Synthetic drugs: more harmful than you think



Learn the harmful truth about tanning


have an old photo of myself from camp, sitting on a bench with my cabin mates all dressed up and ready to go to a dance. The shirt I was wearing revealed the skin on my shoulders and arms, bronzed even though it was only early June. Two thin, shockingly white stripes stood out on my chest, revealing where the straps of my swim suit had protected the true color of my skin. That photo makes me cringe. My mother sent me off to camp that year with two whole bottles of sunscreen, and I didn’t even finish one of them. I was naïve, absorbing UV rays as I pranced about in the summer sun. I didn’t realize that my newly darkened skin was actually an increase in melanin that signaled sun damage. And even though I returned from camp with a tanned glow, it came at the cost of an agonizingly itchy heat rash that covered my neck with painful red bumps. A couple years later, I started being more careful with my skin. My dad grew up in 1960s California, where he participated in swim team and water polo and went to the beach most weekends. He used baby oil to get the darkest tan possible. Now he has to suffer the consequences, periodically going to the doctor to get bits of cancer removed from his skin before they spread. My aunt was also affected by skin cancer, which eventually spread and killed her when she was just 49. I don’t want that to happen to me. Each year my goal is to come back from vacation with as little tan as possible. I’m that girl at the beach slathering on sunscreen under the

shade of an umbrella while everyone else sprawls out under the sun. I’m perfectly fine with having unfashionably pale skin if it means not getting cancer or premature wrinkling. People who actually go to tanning salons to achieve the perfect color all year round baffle me. It’s like they’re begging for melanoma, the deadliest form of skin cancer. Despite tanning salons’ claims that tanning booths are safer because the UV exposure is in a controlled and timed setting, they can actually be even more harmful than sun exposure. According to the FDA, they can be used at the same intensity all year round. It isn’t worth the health risks to have a “perfect glow.” Besides, since when is one particular skin tone considered desirable? Aren’t we supposed to discourage that? We all just need to embrace what we’re given, no matter where our skin lies on the color spectrum. If you really do think tan skin is more beautiful than your natural coloring, then at least forgo the beach and tanning salons and opt for a much safer tan in a can. It doesn’t expose your skin to harmful rays, and it’s cheaper, too. At Darque Tan, it costs $25 a month to use the least expensive tanning booth. Compare that to the about $8 it costs for a bottle of Jergens Natural Glow, and you have yourself a no-brainer. With summer just around the corner, it’s almost time to make vacation plans. When it comes time to pack, remember to throw sunscreen and moisturizer into your suitcase. Your skin will thank you later. —Sara Phillips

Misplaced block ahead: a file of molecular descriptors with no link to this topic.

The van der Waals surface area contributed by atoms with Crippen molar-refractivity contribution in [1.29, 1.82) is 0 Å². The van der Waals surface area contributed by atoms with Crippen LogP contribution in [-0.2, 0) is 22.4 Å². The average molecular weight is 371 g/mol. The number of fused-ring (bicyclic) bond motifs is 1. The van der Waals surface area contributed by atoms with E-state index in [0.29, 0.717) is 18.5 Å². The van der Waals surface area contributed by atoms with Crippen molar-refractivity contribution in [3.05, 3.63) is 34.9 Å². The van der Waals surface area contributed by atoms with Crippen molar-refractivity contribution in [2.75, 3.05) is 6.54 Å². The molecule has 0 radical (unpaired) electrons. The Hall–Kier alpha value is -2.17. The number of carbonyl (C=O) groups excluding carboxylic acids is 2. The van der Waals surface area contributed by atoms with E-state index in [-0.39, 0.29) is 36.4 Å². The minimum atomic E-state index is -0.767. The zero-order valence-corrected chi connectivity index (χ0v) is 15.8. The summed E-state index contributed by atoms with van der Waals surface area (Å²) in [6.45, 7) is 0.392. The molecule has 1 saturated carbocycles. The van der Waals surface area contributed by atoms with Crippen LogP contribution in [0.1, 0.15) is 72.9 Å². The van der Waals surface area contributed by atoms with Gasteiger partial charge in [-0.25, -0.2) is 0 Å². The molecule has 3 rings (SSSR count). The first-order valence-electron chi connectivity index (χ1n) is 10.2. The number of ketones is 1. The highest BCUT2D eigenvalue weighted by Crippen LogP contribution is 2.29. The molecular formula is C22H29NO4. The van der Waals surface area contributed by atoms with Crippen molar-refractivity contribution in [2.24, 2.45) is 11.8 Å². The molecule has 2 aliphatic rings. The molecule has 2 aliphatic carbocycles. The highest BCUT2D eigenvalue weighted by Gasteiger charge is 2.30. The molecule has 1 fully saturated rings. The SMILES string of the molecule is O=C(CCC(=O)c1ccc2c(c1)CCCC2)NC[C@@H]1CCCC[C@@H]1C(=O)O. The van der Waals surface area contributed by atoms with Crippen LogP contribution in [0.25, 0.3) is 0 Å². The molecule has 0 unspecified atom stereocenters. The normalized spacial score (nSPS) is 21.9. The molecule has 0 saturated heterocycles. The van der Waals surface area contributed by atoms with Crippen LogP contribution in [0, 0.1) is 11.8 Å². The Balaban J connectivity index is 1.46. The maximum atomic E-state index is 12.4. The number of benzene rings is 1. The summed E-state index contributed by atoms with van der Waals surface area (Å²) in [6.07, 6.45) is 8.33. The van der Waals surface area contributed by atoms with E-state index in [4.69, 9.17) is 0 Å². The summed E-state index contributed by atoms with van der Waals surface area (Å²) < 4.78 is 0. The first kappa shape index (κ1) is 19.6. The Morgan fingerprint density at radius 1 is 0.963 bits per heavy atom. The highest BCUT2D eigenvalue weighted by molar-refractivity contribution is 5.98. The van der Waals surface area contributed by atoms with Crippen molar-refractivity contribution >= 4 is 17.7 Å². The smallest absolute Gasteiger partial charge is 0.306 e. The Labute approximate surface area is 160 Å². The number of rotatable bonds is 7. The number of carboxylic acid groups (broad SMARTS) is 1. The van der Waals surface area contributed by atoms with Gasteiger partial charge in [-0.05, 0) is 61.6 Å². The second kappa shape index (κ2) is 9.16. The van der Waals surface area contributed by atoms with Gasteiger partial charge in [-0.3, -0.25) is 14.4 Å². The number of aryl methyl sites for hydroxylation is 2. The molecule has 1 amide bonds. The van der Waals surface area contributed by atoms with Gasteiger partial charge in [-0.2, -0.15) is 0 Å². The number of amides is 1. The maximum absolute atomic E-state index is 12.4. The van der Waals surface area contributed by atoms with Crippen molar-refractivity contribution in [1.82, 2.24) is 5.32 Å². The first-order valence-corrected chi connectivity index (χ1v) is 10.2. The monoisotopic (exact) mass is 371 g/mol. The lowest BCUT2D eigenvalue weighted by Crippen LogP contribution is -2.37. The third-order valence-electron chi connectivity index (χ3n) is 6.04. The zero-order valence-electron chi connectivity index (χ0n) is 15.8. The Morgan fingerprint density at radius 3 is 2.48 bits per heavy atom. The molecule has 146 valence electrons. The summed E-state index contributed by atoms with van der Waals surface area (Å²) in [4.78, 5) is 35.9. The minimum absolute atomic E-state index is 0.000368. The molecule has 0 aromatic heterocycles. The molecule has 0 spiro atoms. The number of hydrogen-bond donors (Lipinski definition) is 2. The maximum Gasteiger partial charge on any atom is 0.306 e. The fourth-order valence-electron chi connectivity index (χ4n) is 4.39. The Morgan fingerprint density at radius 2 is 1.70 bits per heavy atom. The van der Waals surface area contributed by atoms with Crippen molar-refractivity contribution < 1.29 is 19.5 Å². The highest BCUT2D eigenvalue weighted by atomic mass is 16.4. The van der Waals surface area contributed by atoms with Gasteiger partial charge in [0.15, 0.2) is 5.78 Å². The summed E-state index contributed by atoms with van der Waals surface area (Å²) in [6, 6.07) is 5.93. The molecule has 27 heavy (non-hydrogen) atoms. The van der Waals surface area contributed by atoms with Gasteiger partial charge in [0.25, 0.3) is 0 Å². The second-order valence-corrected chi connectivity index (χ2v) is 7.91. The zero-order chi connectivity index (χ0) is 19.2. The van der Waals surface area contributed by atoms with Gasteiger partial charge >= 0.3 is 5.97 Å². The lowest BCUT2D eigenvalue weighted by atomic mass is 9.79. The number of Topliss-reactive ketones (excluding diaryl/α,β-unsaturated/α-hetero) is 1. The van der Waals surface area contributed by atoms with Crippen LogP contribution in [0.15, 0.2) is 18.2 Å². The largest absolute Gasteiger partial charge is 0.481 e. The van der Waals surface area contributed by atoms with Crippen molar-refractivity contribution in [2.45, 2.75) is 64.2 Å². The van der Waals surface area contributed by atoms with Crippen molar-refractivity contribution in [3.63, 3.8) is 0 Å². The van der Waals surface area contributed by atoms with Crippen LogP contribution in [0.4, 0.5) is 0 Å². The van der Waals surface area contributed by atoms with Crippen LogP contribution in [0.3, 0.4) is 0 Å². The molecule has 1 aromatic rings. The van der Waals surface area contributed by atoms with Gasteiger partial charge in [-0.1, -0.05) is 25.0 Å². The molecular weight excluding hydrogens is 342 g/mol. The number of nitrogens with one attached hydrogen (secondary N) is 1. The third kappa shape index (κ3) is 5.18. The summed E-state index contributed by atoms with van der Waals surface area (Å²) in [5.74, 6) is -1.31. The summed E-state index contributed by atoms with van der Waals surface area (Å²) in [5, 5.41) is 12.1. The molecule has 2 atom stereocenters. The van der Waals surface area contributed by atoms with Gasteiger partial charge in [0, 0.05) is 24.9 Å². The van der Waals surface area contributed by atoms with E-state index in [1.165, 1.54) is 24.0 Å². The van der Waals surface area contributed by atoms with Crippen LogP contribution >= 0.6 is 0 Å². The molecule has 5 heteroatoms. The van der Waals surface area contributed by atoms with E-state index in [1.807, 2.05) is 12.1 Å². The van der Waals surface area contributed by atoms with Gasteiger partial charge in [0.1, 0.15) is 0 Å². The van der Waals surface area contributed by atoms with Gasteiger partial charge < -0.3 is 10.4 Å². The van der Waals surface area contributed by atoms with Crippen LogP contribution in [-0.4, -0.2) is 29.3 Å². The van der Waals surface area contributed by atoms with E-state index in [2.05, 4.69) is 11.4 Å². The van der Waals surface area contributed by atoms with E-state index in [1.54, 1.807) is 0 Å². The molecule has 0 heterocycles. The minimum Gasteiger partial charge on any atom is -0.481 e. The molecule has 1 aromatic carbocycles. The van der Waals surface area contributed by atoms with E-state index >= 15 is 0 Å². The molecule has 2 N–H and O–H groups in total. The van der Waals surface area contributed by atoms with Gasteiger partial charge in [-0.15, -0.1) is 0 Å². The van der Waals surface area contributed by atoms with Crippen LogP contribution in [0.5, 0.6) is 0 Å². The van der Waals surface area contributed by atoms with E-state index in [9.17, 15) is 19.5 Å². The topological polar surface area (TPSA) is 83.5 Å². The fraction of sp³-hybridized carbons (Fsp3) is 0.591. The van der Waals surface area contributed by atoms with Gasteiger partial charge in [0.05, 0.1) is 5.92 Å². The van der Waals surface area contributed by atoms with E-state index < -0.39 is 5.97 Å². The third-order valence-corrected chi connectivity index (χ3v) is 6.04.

TANGIBLE FACTS* • Indoor tanners are 75 percent more likely to develop melanoma than those who have never used tanning booths • Although people with darker complexions are less prone to sun damage, their skin can still be affected by UV rays Ariana Gomez Reyes

*Facts from the FDA website



Accident survivor opens up about alcohol-induced car crash


o one ever thinks anything will happen to them,” junior Will Hunter said. “You hear about people dying but I never thought about it. I thought I was fine.” But the morning of Dec. 7, when Will awoke in a hospital bed, his perspective changed completely. “What the hell is going on?” Wired to IVs and covered in bruises, he glanced over at the bloodsoaked clothes he had been wearing that night to a friend’s house, a small get-together that grew as the alcohol flooded his blood and clouded his thinking. The last thing Will remembers was being at a party surrounded by friends. He doesn’t remember the decision to get in the car or the instinctive instant he fastened his seatbelt. He doesn’t remember anyone attempting to take his keys or running two red lights at 12:30 in the morning, catching air in an intersection and smashing into a cement wall. Or the flames that filled his car and threatened his life. He will never recall the dozens of police cars surrounding his wreck, the smoke, the chaos, the miracle. “I was going very, very fast, they clocked me in at 87 down Exposition, which is a 30 mph zone,” Will said. “I ran the first red light and caught air. On the second light, a family saw me driving. They had a green, and after I passed they called the police.” This family’s decision to call 911 saved Will’s life, as the cops chased his car. “Soon after, I drove into the wall, flipped, skidded, and then my engine exploded,” Will said. “The police were not far behind me — they got there within a minute or two. My car caught on fire. Had it been any longer it would have been bad.” The officer pulled Will from the flames unconscious as his right hand began to catch on fire, leaving him with only a burn on his thumb. Although 75 percent of drunk drivers forget to fasten their seat belt, Will did, allowing him to walk away from the accident with minor injuries. Will’s mother, Mary Ellen Hunter, was at home waiting up for Will.